(7) HISTORY OUT LOUD. Thanks to Fanac.org you can listen to these speeches from L.A.con II, the 1984 Worldcon, by guests of honor Gordon R. Dickson and Dick Eney.

L.A.con II, the 42nd World Science Fiction Convention, was held in Anaheim, CA in 1984. Introduced by Jerry Pournelle, here are the Guest of Honor speeches by Fan Guest Dick Eney and Professional Guest Gordon R. Dickson. Dick talks about his life “after” fandom, with fascinating anecdotes about foreign service. Gordy tells the story of his life and his writing. If you enjoy Gordy’s Childe saga, here’s an opportunity to hear about its origins. The end of Gordy’s talk feels chillingly appropriate for today. Thanks to the Southern California Institute for Fan Interests (SCIFI) for this recording.

 

(8) A PAINFUL JOURNEY BACK IN TIME. This post leads with a news bulletin from 1963 about the horrific church bombing in Birmingham, Alabama, before Galactic Journey’s Traveler seeks solace in a new issue of F&SF: “[September 17, 1963] Places of refuge (October 1963 Fantasy and Science Fiction)”.

Deluge, by Zenna Henderson
(poetic sting by Jeanette Nichols)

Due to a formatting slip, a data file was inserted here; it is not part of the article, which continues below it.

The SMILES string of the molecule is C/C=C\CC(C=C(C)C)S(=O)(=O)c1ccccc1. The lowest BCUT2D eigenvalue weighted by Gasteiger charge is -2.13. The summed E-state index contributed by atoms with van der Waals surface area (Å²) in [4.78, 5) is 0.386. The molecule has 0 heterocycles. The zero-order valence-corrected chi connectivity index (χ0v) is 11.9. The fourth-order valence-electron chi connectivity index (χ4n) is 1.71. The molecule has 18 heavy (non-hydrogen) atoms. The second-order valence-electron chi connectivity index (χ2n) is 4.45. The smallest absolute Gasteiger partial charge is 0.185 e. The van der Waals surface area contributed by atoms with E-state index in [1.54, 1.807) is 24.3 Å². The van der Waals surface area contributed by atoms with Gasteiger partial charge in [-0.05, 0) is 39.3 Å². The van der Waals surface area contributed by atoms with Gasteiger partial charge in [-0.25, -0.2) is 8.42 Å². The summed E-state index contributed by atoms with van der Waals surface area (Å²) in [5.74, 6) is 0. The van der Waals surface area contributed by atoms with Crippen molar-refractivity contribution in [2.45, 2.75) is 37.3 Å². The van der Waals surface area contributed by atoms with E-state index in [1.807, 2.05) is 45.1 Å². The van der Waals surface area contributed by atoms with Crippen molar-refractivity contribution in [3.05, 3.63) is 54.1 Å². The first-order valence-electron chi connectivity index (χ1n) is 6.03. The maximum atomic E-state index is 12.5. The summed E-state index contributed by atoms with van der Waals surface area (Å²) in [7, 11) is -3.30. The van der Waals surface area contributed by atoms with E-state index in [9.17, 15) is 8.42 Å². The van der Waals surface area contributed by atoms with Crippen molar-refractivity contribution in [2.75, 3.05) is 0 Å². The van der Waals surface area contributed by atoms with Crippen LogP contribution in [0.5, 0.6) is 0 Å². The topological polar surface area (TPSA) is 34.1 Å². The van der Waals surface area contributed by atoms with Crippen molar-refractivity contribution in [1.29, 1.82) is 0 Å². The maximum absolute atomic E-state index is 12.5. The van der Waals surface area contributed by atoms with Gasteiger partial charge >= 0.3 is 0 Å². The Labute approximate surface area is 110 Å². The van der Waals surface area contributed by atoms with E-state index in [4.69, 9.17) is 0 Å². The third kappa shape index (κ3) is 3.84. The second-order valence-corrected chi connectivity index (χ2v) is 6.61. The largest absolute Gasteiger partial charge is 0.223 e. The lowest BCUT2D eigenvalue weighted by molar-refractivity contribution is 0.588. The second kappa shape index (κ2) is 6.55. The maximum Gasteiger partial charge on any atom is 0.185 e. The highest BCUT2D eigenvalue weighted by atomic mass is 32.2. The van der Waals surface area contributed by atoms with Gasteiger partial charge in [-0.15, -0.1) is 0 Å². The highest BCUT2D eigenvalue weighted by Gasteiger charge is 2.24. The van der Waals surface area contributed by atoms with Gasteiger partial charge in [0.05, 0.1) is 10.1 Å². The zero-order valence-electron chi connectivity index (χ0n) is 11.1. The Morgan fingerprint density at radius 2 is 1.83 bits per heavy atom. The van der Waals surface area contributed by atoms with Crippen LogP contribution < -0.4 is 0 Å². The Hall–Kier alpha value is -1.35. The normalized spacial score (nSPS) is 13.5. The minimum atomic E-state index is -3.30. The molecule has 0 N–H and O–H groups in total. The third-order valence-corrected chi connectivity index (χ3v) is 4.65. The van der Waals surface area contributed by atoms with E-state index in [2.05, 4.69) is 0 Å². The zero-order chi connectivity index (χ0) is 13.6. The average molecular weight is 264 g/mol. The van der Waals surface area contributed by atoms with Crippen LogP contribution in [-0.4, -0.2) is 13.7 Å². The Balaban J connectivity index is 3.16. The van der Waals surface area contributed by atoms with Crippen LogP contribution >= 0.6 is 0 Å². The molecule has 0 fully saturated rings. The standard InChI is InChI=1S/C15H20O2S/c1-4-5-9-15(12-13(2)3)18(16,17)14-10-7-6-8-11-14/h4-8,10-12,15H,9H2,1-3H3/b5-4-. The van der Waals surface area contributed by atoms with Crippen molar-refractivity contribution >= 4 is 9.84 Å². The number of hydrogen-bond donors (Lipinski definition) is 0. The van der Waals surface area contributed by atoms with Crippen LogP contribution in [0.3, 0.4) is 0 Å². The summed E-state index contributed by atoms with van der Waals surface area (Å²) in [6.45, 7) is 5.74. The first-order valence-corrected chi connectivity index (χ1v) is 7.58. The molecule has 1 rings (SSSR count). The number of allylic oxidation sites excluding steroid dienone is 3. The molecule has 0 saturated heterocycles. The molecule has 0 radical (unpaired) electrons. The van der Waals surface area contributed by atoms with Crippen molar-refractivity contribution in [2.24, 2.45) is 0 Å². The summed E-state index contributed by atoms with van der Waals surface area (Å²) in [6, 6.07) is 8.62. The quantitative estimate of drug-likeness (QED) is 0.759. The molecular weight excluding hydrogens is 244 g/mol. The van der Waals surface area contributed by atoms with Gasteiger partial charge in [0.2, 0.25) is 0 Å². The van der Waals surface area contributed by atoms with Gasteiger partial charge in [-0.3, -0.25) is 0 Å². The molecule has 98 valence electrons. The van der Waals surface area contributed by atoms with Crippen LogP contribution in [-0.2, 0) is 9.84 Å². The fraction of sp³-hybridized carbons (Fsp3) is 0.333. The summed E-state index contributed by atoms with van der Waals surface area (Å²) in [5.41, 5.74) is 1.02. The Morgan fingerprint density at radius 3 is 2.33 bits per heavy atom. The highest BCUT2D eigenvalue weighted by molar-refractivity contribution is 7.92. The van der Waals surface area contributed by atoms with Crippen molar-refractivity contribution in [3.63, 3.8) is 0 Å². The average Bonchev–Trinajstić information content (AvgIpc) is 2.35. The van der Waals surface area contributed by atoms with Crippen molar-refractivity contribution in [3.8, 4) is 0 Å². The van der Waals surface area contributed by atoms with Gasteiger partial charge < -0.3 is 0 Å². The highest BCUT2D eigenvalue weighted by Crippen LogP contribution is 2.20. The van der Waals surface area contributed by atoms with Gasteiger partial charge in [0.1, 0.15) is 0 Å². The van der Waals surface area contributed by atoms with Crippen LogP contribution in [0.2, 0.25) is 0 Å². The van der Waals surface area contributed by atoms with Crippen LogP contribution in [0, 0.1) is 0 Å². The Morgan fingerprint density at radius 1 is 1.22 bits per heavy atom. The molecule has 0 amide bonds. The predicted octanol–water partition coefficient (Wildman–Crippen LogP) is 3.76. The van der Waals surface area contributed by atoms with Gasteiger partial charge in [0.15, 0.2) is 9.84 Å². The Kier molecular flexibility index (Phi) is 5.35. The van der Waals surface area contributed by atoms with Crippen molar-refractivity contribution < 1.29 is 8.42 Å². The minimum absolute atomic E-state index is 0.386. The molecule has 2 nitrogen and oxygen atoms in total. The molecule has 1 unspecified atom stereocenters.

Now we come to the part I was most looking forward to, the return of Zenna Henderson’s The People.  This episode of the saga is chronologically the first, showing what caused a family of humanoid espers to depart from Home and take refuge in the ruralities of America.

(9) TODAY IN HISTORY

  • September 17, 1978 — The original Battlestar Galactica premiered on television on this date

(10) TODAY’S BIRTHDAYS

[Compiled by Cat Eldridge.]

  • Born September 17 — Cassandra Peterson, age 67 best known as Elvira, Mistress of the Dark. Where she, and I quote Wiki here, “gained fame on Los Angeles television station KHJ-TV wearing a revealing, black, gothic, cleavage-enhancing gown as host of Elvira’s Movie Macabre, a weekly horror movie presentation.”  That show evolved into similar shows down the decades.